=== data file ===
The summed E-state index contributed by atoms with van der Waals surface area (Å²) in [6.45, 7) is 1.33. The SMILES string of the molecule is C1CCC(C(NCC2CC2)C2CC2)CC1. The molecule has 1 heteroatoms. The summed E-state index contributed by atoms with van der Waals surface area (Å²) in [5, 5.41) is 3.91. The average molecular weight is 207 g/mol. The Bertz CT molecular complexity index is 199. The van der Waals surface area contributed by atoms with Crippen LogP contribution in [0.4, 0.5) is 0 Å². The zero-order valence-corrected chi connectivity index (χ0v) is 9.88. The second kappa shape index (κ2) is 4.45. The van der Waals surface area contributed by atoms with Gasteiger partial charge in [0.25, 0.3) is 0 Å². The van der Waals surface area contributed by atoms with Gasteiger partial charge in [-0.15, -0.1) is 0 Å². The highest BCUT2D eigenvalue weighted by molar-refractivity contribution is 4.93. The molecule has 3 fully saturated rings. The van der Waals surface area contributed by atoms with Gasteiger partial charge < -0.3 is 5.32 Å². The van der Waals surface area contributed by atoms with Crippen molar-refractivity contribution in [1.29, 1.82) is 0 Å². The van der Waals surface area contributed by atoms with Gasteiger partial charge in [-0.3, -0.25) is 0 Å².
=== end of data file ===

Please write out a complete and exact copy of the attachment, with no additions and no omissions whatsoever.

The summed E-state index contributed by atoms with van der Waals surface area (Å²) in [6.45, 7) is 1.33. The SMILES string of the molecule is C1CCC(C(NCC2CC2)C2CC2)CC1. The molecule has 1 heteroatoms. The summed E-state index contributed by atoms with van der Waals surface area (Å²) in [5, 5.41) is 3.91. The average molecular weight is 207 g/mol. The Bertz CT molecular complexity index is 199. The van der Waals surface area contributed by atoms with Crippen LogP contribution in [0.4, 0.5) is 0 Å². The zero-order valence-corrected chi connectivity index (χ0v) is 9.88. The second kappa shape index (κ2) is 4.45. The van der Waals surface area contributed by atoms with Gasteiger partial charge in [0.25, 0.3) is 0 Å². The van der Waals surface area contributed by atoms with Gasteiger partial charge in [-0.15, -0.1) is 0 Å². The highest BCUT2D eigenvalue weighted by molar-refractivity contribution is 4.93. The molecule has 3 fully saturated rings. The van der Waals surface area contributed by atoms with Gasteiger partial charge < -0.3 is 5.32 Å². The van der Waals surface area contributed by atoms with Crippen molar-refractivity contribution in [1.29, 1.82) is 0 Å². The van der Waals surface area contributed by atoms with Gasteiger partial charge in [-0.3, -0.25) is 0 Å².